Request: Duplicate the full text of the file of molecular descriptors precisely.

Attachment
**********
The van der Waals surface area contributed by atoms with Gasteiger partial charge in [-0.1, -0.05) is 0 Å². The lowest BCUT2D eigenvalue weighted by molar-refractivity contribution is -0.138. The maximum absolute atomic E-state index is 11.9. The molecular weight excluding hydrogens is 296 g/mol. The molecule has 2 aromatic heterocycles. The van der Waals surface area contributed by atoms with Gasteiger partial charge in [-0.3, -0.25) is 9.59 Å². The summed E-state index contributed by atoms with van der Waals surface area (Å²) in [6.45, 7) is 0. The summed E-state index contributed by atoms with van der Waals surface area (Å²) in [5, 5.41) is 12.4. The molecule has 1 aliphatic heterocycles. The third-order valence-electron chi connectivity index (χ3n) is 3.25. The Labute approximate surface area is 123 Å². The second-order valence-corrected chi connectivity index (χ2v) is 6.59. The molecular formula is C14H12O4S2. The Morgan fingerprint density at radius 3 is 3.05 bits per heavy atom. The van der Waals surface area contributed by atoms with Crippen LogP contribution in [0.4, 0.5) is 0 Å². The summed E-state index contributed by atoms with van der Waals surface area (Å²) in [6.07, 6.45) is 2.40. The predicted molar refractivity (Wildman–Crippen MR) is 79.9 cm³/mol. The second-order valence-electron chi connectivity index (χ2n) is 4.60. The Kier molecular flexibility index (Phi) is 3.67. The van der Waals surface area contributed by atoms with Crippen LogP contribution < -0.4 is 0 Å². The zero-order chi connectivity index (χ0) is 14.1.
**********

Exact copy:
The van der Waals surface area contributed by atoms with Gasteiger partial charge in [-0.1, -0.05) is 0 Å². The lowest BCUT2D eigenvalue weighted by molar-refractivity contribution is -0.138. The maximum absolute atomic E-state index is 11.9. The molecular weight excluding hydrogens is 296 g/mol. The molecule has 2 aromatic heterocycles. The van der Waals surface area contributed by atoms with Gasteiger partial charge in [-0.3, -0.25) is 9.59 Å². The summed E-state index contributed by atoms with van der Waals surface area (Å²) in [6.45, 7) is 0. The summed E-state index contributed by atoms with van der Waals surface area (Å²) in [5, 5.41) is 12.4. The molecule has 1 aliphatic heterocycles. The third-order valence-electron chi connectivity index (χ3n) is 3.25. The Labute approximate surface area is 123 Å². The second-order valence-corrected chi connectivity index (χ2v) is 6.59. The molecular formula is C14H12O4S2. The Morgan fingerprint density at radius 3 is 3.05 bits per heavy atom. The van der Waals surface area contributed by atoms with Crippen LogP contribution in [0.4, 0.5) is 0 Å². The summed E-state index contributed by atoms with van der Waals surface area (Å²) in [6.07, 6.45) is 2.40. The predicted molar refractivity (Wildman–Crippen MR) is 79.9 cm³/mol. The second-order valence-electron chi connectivity index (χ2n) is 4.60. The Kier molecular flexibility index (Phi) is 3.67. The van der Waals surface area contributed by atoms with Crippen LogP contribution < -0.4 is 0 Å². The zero-order chi connectivity index (χ0) is 14.1.